UST Explorer

A Blog for Undeclared Students

Month: January 2019 (page 1 of 2)

Campus Resources

The University supports environmentally sound, energy-saving solutions through its attempts to improve the walkability of campus and increase the use of car-sharing and public transportation. UD staff and students have access to free shuttle bus service throughout most of the year.

 

On the Bookshelf: Career Exploration

In Pathfinder (2012) and Now What?: The Young Person’s Guide to Choosing the Perfect Career (2008), renowned career coach Nicholas Lore provides structured exercises that guide readers through the self-reflection and goal-setting processes that are the foundation of successful career development.

Minor Spotlight: Religious Studies

Religion is an important source of both personal meaning and inspiration and of social cohesion and group conflict in human societies. Students interested in exploring questions concerning spirituality, belief systems, and the functions of religious institutions are encouraged to take PHIL204: World Religions. The Religious Studies minor requires just this class and an additional 12 credits from an approved list of interdisciplinary coursework offered by a variety of departments including English, History, Anthropology, and Sociology.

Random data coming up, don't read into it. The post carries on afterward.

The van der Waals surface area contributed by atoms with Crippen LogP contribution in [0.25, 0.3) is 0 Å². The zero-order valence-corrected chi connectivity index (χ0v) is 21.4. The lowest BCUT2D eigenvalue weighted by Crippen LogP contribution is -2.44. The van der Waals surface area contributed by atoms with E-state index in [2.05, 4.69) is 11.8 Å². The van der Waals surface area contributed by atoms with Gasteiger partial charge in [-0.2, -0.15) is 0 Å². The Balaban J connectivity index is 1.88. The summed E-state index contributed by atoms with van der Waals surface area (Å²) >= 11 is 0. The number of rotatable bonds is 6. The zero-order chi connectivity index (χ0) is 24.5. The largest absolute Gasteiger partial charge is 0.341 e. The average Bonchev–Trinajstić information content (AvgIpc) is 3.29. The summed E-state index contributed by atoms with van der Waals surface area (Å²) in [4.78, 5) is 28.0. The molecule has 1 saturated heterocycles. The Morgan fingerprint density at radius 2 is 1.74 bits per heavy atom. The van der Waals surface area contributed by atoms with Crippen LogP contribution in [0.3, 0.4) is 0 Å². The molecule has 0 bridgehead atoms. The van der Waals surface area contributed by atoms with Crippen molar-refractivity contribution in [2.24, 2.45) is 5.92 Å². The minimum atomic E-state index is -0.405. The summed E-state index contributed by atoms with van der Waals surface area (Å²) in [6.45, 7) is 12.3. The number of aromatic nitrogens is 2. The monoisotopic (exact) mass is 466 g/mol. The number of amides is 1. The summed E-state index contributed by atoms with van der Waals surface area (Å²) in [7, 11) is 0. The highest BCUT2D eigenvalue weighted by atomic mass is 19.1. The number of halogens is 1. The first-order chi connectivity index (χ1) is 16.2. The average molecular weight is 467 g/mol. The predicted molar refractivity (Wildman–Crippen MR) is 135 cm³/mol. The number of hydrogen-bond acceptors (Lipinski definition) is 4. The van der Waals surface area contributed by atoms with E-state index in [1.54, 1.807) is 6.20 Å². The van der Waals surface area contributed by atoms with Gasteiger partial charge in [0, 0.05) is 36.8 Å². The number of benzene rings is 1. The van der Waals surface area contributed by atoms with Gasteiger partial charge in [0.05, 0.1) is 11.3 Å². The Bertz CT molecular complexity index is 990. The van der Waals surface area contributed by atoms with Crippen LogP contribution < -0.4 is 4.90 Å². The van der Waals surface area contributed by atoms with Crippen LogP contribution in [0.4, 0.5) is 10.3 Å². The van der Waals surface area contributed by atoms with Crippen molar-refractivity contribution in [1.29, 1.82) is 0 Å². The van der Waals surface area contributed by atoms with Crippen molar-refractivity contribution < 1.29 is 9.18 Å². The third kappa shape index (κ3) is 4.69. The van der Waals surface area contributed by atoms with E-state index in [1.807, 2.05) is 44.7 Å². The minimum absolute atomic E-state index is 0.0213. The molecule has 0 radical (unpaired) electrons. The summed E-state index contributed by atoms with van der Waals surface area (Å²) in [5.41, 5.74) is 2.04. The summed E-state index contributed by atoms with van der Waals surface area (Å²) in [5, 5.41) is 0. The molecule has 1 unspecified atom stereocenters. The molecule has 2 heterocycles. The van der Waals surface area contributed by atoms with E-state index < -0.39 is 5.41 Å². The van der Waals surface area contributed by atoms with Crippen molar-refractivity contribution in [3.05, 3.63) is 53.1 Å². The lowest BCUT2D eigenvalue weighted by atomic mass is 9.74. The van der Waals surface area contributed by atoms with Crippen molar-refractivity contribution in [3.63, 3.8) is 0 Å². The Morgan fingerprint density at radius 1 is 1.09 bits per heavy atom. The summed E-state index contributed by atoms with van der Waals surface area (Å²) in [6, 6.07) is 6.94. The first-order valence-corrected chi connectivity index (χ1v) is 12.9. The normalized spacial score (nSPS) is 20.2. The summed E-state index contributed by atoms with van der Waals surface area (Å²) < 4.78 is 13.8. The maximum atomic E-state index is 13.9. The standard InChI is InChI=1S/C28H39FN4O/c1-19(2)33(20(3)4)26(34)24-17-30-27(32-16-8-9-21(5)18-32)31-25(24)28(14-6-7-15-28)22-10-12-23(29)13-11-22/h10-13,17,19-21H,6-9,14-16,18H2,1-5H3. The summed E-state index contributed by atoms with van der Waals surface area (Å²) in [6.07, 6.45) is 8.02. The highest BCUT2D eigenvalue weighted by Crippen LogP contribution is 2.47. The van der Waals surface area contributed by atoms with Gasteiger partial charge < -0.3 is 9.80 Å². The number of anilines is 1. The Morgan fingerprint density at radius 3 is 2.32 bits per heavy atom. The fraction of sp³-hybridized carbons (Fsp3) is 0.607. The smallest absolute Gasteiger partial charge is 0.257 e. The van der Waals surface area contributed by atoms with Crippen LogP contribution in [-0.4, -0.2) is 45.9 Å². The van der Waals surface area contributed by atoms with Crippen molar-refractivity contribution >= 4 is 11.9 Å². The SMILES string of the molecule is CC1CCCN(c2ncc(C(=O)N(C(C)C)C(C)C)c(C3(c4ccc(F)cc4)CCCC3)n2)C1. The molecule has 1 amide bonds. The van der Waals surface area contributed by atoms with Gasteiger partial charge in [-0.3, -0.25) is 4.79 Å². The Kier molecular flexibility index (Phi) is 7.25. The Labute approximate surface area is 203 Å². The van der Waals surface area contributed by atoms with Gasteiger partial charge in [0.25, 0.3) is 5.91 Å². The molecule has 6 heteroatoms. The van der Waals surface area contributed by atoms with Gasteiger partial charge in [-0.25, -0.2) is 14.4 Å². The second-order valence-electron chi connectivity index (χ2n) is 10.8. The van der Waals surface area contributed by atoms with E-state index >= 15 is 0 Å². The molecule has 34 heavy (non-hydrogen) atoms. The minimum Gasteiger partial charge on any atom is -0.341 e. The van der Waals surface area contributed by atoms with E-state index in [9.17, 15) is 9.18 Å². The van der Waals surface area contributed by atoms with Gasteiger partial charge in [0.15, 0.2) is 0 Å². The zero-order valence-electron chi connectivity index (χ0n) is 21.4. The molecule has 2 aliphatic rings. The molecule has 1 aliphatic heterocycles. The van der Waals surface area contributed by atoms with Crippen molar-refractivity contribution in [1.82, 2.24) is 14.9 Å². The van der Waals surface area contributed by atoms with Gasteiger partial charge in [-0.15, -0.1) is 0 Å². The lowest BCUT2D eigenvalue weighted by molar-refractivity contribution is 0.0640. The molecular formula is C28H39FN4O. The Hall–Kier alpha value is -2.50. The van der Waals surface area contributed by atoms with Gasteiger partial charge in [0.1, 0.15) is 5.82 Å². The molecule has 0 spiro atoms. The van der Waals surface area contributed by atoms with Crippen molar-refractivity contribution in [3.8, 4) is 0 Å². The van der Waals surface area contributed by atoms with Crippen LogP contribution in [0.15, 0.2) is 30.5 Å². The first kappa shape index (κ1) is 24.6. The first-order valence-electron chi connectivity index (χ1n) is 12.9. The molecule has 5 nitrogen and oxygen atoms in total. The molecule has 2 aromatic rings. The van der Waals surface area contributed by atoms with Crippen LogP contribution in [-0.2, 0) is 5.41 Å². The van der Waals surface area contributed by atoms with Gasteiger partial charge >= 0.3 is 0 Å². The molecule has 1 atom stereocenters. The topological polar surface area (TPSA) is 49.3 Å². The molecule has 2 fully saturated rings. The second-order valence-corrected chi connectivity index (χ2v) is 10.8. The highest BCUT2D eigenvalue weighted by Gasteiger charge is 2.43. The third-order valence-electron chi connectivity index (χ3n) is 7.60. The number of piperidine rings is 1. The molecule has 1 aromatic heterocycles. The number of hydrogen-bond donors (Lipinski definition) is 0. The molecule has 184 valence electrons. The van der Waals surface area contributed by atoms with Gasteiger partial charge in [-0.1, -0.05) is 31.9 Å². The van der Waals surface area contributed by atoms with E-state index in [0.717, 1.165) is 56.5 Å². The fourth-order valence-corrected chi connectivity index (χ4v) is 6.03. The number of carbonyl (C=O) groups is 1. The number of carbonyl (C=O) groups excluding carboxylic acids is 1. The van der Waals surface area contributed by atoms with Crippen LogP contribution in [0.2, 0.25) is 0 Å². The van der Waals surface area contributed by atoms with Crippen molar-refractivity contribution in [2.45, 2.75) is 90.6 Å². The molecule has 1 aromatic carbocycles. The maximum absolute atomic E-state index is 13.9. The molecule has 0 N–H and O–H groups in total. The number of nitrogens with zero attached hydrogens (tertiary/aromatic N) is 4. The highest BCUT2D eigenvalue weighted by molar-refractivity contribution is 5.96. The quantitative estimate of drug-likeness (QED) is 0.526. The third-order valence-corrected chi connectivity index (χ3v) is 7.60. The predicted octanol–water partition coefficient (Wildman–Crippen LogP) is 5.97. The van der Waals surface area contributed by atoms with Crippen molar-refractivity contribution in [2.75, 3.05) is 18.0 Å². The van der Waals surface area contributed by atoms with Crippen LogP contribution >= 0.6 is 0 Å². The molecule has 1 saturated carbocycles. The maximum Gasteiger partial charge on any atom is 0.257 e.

Student Spotlight: Isabel Hartenstein

Isabel is an honors student and a member of the marching band. She chose to enter UD as undeclared because she wanted to explore her options before committing to a major. She told us that being a University Studies student during her first year “gave her peace of mind” because she didn’t feel rushed or isolated in the major-selection process.

After taking some core science classes, meeting with her academic advisor, and going to the Career Services Center, Isabel decided to declare a Pre-Vet major with a Wildlife Ecology & Conservation minor. Her advice to other students is, “Don’t be afraid to explore your options. College is a huge adjustment, so make sure to take care of yourself and give yourself time to figure everything out.”

 

Campus Resources: Academic Difficulty

Students who are on probation or otherwise struggling academically are encouraged to work with an academic advisor to reflect on their performance, clarify their values, and carefully evaluate their abilities, interests, and goals. You can also work with a specialist from the   Office of Academic Enrichment to identify problem areas (such as time management or reading comprehension) and learn strategies for effectively addressing these issues.

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